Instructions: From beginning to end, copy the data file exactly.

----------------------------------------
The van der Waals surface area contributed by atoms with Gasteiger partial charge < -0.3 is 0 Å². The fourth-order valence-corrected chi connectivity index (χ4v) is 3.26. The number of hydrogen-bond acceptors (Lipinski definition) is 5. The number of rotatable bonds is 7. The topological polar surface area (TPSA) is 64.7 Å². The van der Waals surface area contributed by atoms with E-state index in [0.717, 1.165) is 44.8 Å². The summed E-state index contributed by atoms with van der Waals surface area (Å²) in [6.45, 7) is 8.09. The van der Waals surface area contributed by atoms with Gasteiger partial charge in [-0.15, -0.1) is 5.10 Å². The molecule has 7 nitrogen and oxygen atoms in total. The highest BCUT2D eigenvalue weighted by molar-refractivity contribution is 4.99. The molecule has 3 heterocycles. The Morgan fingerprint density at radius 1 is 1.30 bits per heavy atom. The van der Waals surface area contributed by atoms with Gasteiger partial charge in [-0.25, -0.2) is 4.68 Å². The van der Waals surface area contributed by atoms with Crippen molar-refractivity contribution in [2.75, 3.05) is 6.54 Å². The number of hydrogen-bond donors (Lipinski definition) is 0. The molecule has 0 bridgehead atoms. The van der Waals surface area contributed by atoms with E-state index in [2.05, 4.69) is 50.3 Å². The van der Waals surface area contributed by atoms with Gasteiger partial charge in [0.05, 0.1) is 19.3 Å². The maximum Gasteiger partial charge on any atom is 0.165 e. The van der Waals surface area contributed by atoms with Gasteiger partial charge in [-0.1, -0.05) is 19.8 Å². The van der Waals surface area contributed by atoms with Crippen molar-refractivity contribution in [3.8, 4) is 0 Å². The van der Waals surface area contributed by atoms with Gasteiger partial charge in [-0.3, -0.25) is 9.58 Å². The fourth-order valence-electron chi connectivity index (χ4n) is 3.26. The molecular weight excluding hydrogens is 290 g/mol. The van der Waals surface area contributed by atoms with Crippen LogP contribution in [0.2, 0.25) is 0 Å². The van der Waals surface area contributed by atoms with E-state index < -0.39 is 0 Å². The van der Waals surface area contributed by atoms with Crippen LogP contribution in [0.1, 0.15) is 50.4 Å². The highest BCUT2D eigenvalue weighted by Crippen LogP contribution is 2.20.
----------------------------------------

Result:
The van der Waals surface area contributed by atoms with Gasteiger partial charge < -0.3 is 0 Å². The fourth-order valence-corrected chi connectivity index (χ4v) is 3.26. The number of hydrogen-bond acceptors (Lipinski definition) is 5. The number of rotatable bonds is 7. The topological polar surface area (TPSA) is 64.7 Å². The van der Waals surface area contributed by atoms with E-state index in [0.717, 1.165) is 44.8 Å². The summed E-state index contributed by atoms with van der Waals surface area (Å²) in [6.45, 7) is 8.09. The van der Waals surface area contributed by atoms with Gasteiger partial charge in [-0.15, -0.1) is 5.10 Å². The molecule has 7 nitrogen and oxygen atoms in total. The highest BCUT2D eigenvalue weighted by molar-refractivity contribution is 4.99. The molecule has 3 heterocycles. The Morgan fingerprint density at radius 1 is 1.30 bits per heavy atom. The van der Waals surface area contributed by atoms with Gasteiger partial charge in [-0.25, -0.2) is 4.68 Å². The van der Waals surface area contributed by atoms with Crippen molar-refractivity contribution in [2.75, 3.05) is 6.54 Å². The number of hydrogen-bond donors (Lipinski definition) is 0. The molecule has 0 bridgehead atoms. The van der Waals surface area contributed by atoms with E-state index in [2.05, 4.69) is 50.3 Å². The van der Waals surface area contributed by atoms with Gasteiger partial charge in [0.05, 0.1) is 19.3 Å². The maximum Gasteiger partial charge on any atom is 0.165 e. The van der Waals surface area contributed by atoms with Gasteiger partial charge in [-0.1, -0.05) is 19.8 Å². The van der Waals surface area contributed by atoms with Crippen molar-refractivity contribution in [3.8, 4) is 0 Å². The van der Waals surface area contributed by atoms with Gasteiger partial charge in [-0.3, -0.25) is 9.58 Å². The fourth-order valence-electron chi connectivity index (χ4n) is 3.26. The molecular weight excluding hydrogens is 290 g/mol. The van der Waals surface area contributed by atoms with Crippen LogP contribution in [0.2, 0.25) is 0 Å². The van der Waals surface area contributed by atoms with E-state index < -0.39 is 0 Å². The van der Waals surface area contributed by atoms with Crippen LogP contribution in [0.1, 0.15) is 50.4 Å². The highest BCUT2D eigenvalue weighted by Crippen LogP contribution is 2.20.